My older brother, however, had made that discovery. Oscar was the only person from my family to have a strong connection with books. He had visited these fascinating dimensions decades before I had. He used books to venture into some distant land, becoming one of Harry’s closest friends at Hogwarts. Meanwhile, I was visiting Florence, Italy as one of the most dangerous assassins in history. My Xbox was my mode of transportation to the Renaissance, where I was Ezio Auditore, using the Animus to time travel and visit famous characters such as Leonardo Da Vinci and Niccolo Machiavelli. My parents could not see the virtue of my virtual travels. They believed it was a waste of my time and energy to play video games and did not fully appreciate the beauty of them. Their wishes came true when I was not able to bring with me my video game consoles to the United States. Dismayed by my sudden lack of imaginative transport, I was desperate to find another way to discover new worlds, and books delivered sweet relief.

I rapidly discovered the power of books and the infinite possibilities of each one, and I wondered why I hadn’t read more books in the past. My brother certainly knew about their secret function as function as a means to travel to incredibly places. But, why then? Why would he not take me as his companion on such marvelous adventures? Thinking on it now, I am certain my brother did not wish to interfere in my venture toward enlightenment and discovery, because he knew that this was an unaccompanied journey. I’ve now ventured to these dimensions, each one with something different to learn. I see now that works of literature are open to interpretation, and my brother did not want to spoil any of the stories by clouding my mind with his own opinions, opinions that I would accept as truths. I need to discover these stories and think critically about them for myself, and so I did.

I recently traveled back to Mexico to visit my family for the holidays. Oscar is married now. Although it would seem that our relationship would decay over years of living so far from one another, we were really thrilled to see each other again. Over our first dinner together, I told him about the books I’d encountered, and how I at one point felt disappointed that he hadn’t shared their magic with me but now understood that I had to make that discovery for myself. A smirk crawled across his face, as if to say I was finally ready, ready to join an ancient secret club to which he had long belonged, and finally he would welcomed his younger brother in as well. Of course, there was no actual club initiation, no secret handshake exchanged, no sacred wine sipped. But we continued to discuss some books that we read, and it felt amazing. I pictured myself as one of those small leaves on the tree in front of Lennox library, holding on tight to that moment and never wanting to let go.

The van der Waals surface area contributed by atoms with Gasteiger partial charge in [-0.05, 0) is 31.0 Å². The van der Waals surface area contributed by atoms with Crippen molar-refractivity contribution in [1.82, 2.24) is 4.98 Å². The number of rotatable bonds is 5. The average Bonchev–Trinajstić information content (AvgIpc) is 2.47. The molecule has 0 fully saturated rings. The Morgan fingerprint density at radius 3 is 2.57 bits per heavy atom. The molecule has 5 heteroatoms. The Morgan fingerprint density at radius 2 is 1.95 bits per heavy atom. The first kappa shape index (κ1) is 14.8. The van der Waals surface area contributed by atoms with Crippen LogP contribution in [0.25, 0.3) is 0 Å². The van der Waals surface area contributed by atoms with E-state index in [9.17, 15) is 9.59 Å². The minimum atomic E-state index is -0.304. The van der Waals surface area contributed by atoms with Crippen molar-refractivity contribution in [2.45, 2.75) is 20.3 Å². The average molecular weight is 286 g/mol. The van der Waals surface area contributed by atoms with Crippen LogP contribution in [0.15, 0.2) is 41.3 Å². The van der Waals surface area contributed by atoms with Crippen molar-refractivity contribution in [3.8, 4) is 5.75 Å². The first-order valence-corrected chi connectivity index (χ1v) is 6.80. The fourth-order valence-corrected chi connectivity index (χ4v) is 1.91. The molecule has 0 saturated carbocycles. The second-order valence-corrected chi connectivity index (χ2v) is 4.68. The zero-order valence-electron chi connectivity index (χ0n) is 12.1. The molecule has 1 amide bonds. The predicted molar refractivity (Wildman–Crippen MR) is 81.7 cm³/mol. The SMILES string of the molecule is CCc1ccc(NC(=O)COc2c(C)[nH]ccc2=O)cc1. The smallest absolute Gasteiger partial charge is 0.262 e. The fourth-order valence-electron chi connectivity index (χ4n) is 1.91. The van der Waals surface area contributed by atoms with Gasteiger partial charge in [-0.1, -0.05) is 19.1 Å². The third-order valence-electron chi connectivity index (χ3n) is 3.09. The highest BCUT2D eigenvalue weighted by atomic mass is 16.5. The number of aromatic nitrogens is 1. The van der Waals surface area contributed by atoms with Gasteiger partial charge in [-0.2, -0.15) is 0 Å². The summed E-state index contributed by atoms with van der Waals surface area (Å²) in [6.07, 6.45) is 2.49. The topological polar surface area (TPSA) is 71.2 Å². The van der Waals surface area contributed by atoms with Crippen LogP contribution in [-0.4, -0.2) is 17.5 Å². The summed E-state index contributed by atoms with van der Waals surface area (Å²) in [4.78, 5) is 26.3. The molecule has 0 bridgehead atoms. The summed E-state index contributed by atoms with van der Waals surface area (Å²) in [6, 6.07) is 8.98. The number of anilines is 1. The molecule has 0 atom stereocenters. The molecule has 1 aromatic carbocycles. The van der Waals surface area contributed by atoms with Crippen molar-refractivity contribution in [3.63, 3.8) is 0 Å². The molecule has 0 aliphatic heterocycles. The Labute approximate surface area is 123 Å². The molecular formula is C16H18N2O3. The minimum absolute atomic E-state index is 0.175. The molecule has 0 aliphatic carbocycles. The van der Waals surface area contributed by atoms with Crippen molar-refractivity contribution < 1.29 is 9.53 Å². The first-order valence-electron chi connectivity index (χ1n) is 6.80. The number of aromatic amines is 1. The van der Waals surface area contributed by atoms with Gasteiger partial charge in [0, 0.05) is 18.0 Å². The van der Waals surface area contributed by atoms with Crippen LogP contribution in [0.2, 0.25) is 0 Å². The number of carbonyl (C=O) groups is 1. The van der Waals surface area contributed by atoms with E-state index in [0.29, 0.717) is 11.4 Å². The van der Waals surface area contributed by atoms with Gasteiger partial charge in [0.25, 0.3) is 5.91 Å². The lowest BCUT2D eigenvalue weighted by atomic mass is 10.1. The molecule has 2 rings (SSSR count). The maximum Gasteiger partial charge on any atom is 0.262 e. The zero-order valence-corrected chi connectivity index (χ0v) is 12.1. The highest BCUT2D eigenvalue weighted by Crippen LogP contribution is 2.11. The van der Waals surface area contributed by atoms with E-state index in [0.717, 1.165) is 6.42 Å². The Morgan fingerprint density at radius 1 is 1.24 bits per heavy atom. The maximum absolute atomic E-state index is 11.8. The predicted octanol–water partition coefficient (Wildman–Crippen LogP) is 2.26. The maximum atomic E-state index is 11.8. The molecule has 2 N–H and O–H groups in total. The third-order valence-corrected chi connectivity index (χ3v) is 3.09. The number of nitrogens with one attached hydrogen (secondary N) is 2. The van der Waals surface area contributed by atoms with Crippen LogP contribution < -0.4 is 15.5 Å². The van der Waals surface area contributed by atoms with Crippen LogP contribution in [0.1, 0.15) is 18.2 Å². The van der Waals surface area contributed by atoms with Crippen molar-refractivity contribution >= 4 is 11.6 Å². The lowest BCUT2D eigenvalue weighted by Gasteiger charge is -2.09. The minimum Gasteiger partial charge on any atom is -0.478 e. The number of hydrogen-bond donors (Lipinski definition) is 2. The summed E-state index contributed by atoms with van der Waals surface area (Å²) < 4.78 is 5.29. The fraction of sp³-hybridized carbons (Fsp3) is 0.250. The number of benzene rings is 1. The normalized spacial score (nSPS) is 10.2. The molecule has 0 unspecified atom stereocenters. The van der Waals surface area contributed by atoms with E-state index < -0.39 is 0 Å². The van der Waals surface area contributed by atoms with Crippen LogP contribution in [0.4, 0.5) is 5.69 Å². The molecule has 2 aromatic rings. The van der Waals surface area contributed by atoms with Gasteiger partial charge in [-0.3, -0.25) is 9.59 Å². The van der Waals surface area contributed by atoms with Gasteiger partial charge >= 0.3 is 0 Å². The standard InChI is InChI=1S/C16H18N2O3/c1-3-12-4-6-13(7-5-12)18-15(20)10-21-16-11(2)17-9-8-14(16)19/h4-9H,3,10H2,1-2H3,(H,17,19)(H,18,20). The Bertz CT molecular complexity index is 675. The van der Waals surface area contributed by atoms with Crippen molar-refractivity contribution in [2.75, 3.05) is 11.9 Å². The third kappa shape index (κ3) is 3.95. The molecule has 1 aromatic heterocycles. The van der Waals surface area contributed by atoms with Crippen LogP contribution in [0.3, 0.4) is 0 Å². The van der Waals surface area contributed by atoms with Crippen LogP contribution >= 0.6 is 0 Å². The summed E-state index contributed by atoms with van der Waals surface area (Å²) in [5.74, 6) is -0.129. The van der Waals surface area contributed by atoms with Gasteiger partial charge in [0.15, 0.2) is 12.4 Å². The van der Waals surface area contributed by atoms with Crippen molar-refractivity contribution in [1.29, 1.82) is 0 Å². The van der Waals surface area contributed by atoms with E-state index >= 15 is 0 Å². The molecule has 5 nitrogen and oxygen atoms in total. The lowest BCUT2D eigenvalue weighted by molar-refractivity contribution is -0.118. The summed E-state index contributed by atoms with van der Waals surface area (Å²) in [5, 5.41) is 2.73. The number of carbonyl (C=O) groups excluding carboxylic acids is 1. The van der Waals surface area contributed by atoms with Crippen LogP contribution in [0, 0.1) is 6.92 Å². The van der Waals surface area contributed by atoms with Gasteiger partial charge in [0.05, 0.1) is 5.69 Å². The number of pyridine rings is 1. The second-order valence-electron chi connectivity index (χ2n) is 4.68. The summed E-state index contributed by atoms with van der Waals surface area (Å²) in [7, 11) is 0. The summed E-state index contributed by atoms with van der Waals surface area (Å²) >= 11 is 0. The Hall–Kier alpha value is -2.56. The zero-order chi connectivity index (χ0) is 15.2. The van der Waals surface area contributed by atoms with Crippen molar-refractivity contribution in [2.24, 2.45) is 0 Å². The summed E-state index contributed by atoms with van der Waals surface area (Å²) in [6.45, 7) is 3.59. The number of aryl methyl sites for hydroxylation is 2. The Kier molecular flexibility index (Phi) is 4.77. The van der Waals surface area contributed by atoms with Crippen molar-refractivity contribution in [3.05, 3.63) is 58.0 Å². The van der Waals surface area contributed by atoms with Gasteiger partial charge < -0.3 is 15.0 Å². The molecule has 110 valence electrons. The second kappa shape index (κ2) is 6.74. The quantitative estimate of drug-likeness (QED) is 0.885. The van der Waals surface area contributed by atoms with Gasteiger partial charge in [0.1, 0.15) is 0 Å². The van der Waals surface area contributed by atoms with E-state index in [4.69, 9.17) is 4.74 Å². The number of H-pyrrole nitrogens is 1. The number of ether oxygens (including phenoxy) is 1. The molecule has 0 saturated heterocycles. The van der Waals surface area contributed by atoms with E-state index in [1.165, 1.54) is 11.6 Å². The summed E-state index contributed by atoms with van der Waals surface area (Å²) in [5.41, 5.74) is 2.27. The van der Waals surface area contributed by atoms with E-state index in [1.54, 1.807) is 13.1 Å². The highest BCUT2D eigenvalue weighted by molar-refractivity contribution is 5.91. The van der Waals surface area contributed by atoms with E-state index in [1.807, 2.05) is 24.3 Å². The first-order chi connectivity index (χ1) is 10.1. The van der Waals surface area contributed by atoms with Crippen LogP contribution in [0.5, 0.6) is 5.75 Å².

I felt like the conversation could go on forever between my brother and me, not only sharing with each other the dimensions we’d visited in our readings, but also getting to know each other even more. My brother’s face was overcome with excitement when I mentioned that I was soon going to be an actual author myself, and that a story written by me, as well as stories written by my friends, would be published and distributed to hundreds, if not thousands, of people in the United States. And just as I’d discovered that every book in the Lennox Library had the power to transport me to another world, you will now discover the world that this book can transport you to — the world of the Ánimo Venice Students.

Shared from This 826 Book

Each Little Leave Book Cover Image

Each Little Leaf

Each Little Leaf, by the students of Ánimo Venice Charter High School with a foreword by Dolores Huerta, is a collection of stories about the smallest moments that end up changing our lives. It is a book about the consequences of the seemingly inconsequential, the inescapable impact of a single moment—of decision, laughter, or even the impact of individual reactions on our realities. An 826LA Young Authors’ Book Project.